Foley is here to help you address the short- and long-term impacts in the wake of regulatory changes. We have the resources to help you navigate these and other important legal considerations related to business operations and industry-specific issues.  Please reach out to the authors or your Foley relationship partner with any questions.
This blog is made available by Foley & Lardner LLP (“Foley” or “the Firm”) for informational purposes only. It is not meant to convey the Firm’s legal position on behalf of any client, nor is it intended to convey specific legal advice. Any opinions expressed in this article do not necessarily reflect the views of Foley & Lardner LLP, its partners, or its clients. Accordingly, do not act upon this information without seeking counsel from a licensed attorney. This blog is not intended to create, and receipt of it does not constitute, an attorney-client relationship. Communicating with Foley through this website by email, blog post, or otherwise, does not create an attorney-client relationship for any legal matter. Therefore, any communication or material you transmit to Foley through this blog, whether by email, blog post or any other manner, will not be treated as confidential or proprietary. The information on this blog is published “AS IS” and is not guaranteed to be complete, accurate, and or up-to-date. Foley makes no representations or warranties of any kind, express or implied, as to the operation or content of the site. Foley expressly disclaims all other guarantees, warranties, conditions and representations of any kind, either express or implied, whether arising under any statute, law, commercial use or otherwise, including implied warranties of merchantability, fitness for a particular purpose, title and non-infringement. In no event shall Foley or any of its partners, officers, employees, agents or affiliates be liable, directly or indirectly, under any theory of law (contract, tort, negligence or otherwise), to you or anyone else, for any claims, losses or damages, direct, indirect special, incidental, punitive or consequential, resulting from or occasioned by the creation, use of or reliance on this site (including information and other content) or any third party websites or the information, resources or material accessed through any such websites. In some jurisdictions, the contents of this blog may be considered Attorney Advertising. If applicable, please note that prior results do not guarantee a similar outcome. Photographs are for dramatization purposes only and may include models. Likenesses do not necessarily imply current client, partnership or employee status.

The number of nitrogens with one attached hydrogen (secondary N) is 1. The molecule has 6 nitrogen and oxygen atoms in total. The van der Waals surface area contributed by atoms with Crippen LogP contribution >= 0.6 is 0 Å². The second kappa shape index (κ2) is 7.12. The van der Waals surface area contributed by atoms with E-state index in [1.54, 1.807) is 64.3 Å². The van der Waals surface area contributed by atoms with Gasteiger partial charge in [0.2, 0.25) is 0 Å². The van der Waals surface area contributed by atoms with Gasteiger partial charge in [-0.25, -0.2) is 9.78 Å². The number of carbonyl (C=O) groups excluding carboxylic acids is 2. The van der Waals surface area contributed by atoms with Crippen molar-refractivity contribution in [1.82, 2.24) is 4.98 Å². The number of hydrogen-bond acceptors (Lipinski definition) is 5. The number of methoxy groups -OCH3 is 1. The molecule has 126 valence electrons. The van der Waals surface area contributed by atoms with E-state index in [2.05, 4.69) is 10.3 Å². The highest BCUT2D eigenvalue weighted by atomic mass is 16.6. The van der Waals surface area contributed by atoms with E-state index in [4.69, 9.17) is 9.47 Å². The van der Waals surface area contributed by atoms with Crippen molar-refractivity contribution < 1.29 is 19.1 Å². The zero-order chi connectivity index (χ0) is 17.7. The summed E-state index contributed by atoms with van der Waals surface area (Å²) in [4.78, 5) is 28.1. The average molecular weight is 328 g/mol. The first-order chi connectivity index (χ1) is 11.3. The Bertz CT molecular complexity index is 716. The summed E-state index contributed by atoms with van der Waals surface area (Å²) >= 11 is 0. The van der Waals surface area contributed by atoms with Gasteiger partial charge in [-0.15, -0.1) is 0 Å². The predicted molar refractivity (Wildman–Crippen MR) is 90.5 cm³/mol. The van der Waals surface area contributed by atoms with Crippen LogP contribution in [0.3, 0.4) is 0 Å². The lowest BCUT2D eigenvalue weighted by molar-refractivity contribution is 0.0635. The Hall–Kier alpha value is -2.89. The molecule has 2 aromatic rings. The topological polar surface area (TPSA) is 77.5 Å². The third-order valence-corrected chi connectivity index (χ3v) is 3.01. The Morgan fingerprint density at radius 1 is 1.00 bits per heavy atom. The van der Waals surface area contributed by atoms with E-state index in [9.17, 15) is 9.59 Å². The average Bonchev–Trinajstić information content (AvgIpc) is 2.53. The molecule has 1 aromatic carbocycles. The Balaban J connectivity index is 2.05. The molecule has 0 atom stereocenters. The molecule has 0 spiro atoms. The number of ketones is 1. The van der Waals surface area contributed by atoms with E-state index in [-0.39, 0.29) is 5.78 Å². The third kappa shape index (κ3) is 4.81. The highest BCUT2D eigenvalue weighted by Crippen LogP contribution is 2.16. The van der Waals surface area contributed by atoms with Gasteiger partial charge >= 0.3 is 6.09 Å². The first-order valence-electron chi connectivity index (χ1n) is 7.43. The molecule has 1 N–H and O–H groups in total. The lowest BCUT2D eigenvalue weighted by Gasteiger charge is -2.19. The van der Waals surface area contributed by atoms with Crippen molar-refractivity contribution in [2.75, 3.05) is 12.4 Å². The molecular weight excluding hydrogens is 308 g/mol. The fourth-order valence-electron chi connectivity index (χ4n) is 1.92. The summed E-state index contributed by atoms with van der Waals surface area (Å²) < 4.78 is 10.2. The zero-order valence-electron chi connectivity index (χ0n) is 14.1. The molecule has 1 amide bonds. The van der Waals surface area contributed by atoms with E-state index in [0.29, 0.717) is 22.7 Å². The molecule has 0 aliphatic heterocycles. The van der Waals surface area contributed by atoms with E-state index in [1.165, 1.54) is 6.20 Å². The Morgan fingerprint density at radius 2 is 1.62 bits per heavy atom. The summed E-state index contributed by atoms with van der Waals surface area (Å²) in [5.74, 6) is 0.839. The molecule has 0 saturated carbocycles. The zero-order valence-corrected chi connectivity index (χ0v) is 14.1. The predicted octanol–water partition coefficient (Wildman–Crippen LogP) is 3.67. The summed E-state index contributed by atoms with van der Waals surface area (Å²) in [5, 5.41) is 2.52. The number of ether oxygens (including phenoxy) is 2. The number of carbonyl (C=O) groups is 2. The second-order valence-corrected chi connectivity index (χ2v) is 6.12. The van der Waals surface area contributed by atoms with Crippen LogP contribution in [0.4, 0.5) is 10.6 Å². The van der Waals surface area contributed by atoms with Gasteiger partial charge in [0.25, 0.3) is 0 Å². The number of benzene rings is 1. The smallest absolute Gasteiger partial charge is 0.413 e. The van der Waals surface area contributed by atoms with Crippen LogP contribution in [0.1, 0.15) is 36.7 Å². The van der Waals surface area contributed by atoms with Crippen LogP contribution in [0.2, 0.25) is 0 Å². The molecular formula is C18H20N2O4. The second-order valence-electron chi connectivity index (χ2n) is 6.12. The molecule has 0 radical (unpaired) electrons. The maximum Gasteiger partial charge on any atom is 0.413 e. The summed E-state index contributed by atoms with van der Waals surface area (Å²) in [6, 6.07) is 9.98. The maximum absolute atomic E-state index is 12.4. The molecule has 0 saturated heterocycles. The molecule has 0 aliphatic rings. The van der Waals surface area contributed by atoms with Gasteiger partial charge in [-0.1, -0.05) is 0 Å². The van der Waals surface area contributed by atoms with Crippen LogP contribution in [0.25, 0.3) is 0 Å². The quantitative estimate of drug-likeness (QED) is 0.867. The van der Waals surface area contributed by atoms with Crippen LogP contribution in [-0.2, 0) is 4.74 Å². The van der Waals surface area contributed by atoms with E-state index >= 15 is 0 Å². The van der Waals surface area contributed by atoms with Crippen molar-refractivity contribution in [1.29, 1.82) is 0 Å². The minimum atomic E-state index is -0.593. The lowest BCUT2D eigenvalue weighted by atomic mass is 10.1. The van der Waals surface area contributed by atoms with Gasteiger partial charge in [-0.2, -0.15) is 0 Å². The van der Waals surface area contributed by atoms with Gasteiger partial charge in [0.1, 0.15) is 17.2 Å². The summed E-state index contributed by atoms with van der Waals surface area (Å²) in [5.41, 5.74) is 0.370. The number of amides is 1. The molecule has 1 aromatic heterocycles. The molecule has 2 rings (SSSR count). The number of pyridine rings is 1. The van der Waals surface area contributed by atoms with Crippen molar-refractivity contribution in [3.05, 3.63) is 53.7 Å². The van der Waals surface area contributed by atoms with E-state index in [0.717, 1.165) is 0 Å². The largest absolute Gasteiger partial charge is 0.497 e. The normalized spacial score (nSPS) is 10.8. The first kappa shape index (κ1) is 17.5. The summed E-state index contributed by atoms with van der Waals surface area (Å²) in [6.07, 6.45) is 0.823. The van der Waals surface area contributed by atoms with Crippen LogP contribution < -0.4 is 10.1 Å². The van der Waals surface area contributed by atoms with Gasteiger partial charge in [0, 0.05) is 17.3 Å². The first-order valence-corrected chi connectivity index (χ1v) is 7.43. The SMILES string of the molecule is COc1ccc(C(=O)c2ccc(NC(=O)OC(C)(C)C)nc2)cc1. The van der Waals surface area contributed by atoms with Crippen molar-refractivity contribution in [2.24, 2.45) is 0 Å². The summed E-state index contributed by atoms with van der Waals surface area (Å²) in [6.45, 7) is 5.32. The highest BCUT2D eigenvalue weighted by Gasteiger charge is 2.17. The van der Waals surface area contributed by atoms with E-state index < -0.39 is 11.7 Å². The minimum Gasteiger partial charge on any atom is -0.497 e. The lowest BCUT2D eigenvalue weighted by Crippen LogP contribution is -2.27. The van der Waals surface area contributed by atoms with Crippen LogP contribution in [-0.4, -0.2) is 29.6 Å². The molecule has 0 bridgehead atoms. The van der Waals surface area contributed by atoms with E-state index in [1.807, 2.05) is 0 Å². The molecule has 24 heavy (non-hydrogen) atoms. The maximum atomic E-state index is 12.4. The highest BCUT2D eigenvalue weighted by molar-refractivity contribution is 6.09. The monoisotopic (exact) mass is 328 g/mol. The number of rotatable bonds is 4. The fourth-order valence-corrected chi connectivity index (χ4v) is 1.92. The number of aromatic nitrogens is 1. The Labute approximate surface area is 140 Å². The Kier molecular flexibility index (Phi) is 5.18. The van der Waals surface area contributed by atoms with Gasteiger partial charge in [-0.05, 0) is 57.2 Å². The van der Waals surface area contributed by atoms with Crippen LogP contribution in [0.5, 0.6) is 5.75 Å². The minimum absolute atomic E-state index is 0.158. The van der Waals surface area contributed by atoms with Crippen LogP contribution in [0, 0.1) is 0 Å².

Insights

Review of Recent Whistleblower Developments
30 July 2021
Legal News: Whistleblower Developments
$4.24M Now the Average Cost Per Data Breach!
30 July 2021
Internet, IT & e-Discovery Blog
Podcast Episode 56: All Things Summer Associate Recruiting
30 July 2021
Foley Career Perspectives
Foley Podcast to Live Panel Discussion
29 July 2021
Foley Career Perspectives
30th Annual Law of Product Distribution & Franchise Seminar
29 September | 7 & 20 October 2021
Milwaukee | Chicago | Dallas
7th National Telehealth Summit
4-5 October 2021
Miami Beach, FL
AHLA Fraud & Compliance Forum
21-22 September 2021
Baltimore, MD
2nd Clinical Trial Agreements Forum
16-17 September 2021
Online Livestream